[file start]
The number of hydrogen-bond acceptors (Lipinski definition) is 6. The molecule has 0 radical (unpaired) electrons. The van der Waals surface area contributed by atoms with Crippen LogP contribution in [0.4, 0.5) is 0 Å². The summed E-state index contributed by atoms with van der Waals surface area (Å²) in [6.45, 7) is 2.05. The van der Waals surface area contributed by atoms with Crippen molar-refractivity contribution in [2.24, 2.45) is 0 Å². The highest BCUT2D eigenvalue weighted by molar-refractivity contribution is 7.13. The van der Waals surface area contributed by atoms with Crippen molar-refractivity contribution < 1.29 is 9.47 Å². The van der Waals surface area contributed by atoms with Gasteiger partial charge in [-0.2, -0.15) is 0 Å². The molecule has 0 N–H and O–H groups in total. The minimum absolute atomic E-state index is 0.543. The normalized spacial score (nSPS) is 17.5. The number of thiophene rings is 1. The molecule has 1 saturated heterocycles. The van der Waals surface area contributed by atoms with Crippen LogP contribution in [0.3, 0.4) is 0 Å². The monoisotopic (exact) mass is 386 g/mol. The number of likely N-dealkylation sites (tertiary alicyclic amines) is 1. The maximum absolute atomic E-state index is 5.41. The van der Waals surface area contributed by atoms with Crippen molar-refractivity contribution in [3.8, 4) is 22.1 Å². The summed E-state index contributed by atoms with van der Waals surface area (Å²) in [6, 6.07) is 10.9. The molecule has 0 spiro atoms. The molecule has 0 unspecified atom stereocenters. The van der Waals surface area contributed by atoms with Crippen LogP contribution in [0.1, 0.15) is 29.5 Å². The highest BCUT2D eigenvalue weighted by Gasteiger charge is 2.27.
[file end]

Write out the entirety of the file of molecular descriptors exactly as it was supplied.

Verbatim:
The number of hydrogen-bond acceptors (Lipinski definition) is 6. The molecule has 0 radical (unpaired) electrons. The van der Waals surface area contributed by atoms with Crippen LogP contribution in [0.4, 0.5) is 0 Å². The summed E-state index contributed by atoms with van der Waals surface area (Å²) in [6.45, 7) is 2.05. The van der Waals surface area contributed by atoms with Crippen molar-refractivity contribution in [2.24, 2.45) is 0 Å². The highest BCUT2D eigenvalue weighted by molar-refractivity contribution is 7.13. The van der Waals surface area contributed by atoms with Crippen molar-refractivity contribution < 1.29 is 9.47 Å². The van der Waals surface area contributed by atoms with Gasteiger partial charge in [-0.2, -0.15) is 0 Å². The molecule has 0 N–H and O–H groups in total. The minimum absolute atomic E-state index is 0.543. The normalized spacial score (nSPS) is 17.5. The number of thiophene rings is 1. The molecule has 1 saturated heterocycles. The van der Waals surface area contributed by atoms with Crippen LogP contribution in [0.3, 0.4) is 0 Å². The monoisotopic (exact) mass is 386 g/mol. The number of likely N-dealkylation sites (tertiary alicyclic amines) is 1. The maximum absolute atomic E-state index is 5.41. The van der Waals surface area contributed by atoms with Crippen molar-refractivity contribution in [3.8, 4) is 22.1 Å². The summed E-state index contributed by atoms with van der Waals surface area (Å²) in [6, 6.07) is 10.9. The molecule has 0 spiro atoms. The molecule has 0 unspecified atom stereocenters. The van der Waals surface area contributed by atoms with Crippen LogP contribution in [0.1, 0.15) is 29.5 Å². The highest BCUT2D eigenvalue weighted by Gasteiger charge is 2.27.